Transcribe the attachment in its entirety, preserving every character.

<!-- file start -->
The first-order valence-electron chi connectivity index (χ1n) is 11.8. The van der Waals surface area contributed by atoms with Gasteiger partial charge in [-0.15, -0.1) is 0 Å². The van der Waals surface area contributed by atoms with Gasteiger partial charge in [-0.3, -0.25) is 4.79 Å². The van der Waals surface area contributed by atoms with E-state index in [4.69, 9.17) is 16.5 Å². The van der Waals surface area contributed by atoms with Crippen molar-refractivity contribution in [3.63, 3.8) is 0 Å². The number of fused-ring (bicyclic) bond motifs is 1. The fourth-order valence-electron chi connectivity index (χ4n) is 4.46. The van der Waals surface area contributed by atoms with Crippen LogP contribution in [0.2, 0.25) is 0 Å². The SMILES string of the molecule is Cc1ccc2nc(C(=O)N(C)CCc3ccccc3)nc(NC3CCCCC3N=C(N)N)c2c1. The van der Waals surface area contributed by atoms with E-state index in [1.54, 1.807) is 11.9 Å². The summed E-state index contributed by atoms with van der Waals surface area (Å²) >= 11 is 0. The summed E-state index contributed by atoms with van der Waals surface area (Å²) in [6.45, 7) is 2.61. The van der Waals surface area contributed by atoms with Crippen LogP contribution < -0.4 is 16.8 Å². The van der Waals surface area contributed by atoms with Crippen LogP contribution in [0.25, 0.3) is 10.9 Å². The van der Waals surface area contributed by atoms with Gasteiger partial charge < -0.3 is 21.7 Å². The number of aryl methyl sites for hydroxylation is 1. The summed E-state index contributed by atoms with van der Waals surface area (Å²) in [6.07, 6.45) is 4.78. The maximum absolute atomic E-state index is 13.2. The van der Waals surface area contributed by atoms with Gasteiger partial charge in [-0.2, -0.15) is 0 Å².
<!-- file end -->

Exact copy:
The first-order valence-electron chi connectivity index (χ1n) is 11.8. The van der Waals surface area contributed by atoms with Gasteiger partial charge in [-0.15, -0.1) is 0 Å². The van der Waals surface area contributed by atoms with Gasteiger partial charge in [-0.3, -0.25) is 4.79 Å². The van der Waals surface area contributed by atoms with E-state index in [4.69, 9.17) is 16.5 Å². The van der Waals surface area contributed by atoms with Crippen molar-refractivity contribution in [3.63, 3.8) is 0 Å². The number of fused-ring (bicyclic) bond motifs is 1. The fourth-order valence-electron chi connectivity index (χ4n) is 4.46. The van der Waals surface area contributed by atoms with Crippen LogP contribution in [0.2, 0.25) is 0 Å². The SMILES string of the molecule is Cc1ccc2nc(C(=O)N(C)CCc3ccccc3)nc(NC3CCCCC3N=C(N)N)c2c1. The van der Waals surface area contributed by atoms with E-state index in [1.54, 1.807) is 11.9 Å². The summed E-state index contributed by atoms with van der Waals surface area (Å²) >= 11 is 0. The summed E-state index contributed by atoms with van der Waals surface area (Å²) in [6.45, 7) is 2.61. The van der Waals surface area contributed by atoms with Crippen LogP contribution < -0.4 is 16.8 Å². The van der Waals surface area contributed by atoms with Crippen LogP contribution in [0.25, 0.3) is 10.9 Å². The van der Waals surface area contributed by atoms with Gasteiger partial charge < -0.3 is 21.7 Å². The number of aryl methyl sites for hydroxylation is 1. The summed E-state index contributed by atoms with van der Waals surface area (Å²) in [6.07, 6.45) is 4.78. The maximum absolute atomic E-state index is 13.2. The van der Waals surface area contributed by atoms with Gasteiger partial charge in [-0.2, -0.15) is 0 Å².